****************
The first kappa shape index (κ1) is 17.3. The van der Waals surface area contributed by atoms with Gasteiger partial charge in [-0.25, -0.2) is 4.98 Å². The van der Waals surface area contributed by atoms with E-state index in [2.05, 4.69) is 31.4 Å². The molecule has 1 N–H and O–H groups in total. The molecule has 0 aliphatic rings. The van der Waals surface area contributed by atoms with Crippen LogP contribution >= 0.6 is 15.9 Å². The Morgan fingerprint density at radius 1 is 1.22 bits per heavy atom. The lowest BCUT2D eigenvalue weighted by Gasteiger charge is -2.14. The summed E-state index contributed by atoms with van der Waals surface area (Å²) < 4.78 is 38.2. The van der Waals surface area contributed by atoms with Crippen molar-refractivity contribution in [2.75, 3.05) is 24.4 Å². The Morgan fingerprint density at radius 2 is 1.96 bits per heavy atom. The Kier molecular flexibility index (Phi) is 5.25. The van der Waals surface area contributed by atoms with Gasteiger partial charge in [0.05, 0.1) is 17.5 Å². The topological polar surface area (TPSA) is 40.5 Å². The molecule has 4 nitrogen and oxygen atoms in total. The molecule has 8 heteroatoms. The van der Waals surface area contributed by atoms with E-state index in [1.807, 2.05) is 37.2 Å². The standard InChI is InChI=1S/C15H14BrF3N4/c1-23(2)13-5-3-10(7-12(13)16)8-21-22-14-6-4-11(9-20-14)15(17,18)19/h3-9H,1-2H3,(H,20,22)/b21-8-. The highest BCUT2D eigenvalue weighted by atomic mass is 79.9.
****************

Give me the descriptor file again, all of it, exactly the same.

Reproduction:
The first kappa shape index (κ1) is 17.3. The van der Waals surface area contributed by atoms with Gasteiger partial charge in [-0.25, -0.2) is 4.98 Å². The van der Waals surface area contributed by atoms with E-state index in [2.05, 4.69) is 31.4 Å². The molecule has 1 N–H and O–H groups in total. The molecule has 0 aliphatic rings. The van der Waals surface area contributed by atoms with Crippen LogP contribution >= 0.6 is 15.9 Å². The Morgan fingerprint density at radius 1 is 1.22 bits per heavy atom. The lowest BCUT2D eigenvalue weighted by Gasteiger charge is -2.14. The summed E-state index contributed by atoms with van der Waals surface area (Å²) < 4.78 is 38.2. The van der Waals surface area contributed by atoms with Crippen molar-refractivity contribution in [2.75, 3.05) is 24.4 Å². The Morgan fingerprint density at radius 2 is 1.96 bits per heavy atom. The Kier molecular flexibility index (Phi) is 5.25. The van der Waals surface area contributed by atoms with Gasteiger partial charge in [0.05, 0.1) is 17.5 Å². The topological polar surface area (TPSA) is 40.5 Å². The molecule has 4 nitrogen and oxygen atoms in total. The molecule has 8 heteroatoms. The van der Waals surface area contributed by atoms with E-state index in [1.807, 2.05) is 37.2 Å². The standard InChI is InChI=1S/C15H14BrF3N4/c1-23(2)13-5-3-10(7-12(13)16)8-21-22-14-6-4-11(9-20-14)15(17,18)19/h3-9H,1-2H3,(H,20,22)/b21-8-. The highest BCUT2D eigenvalue weighted by atomic mass is 79.9.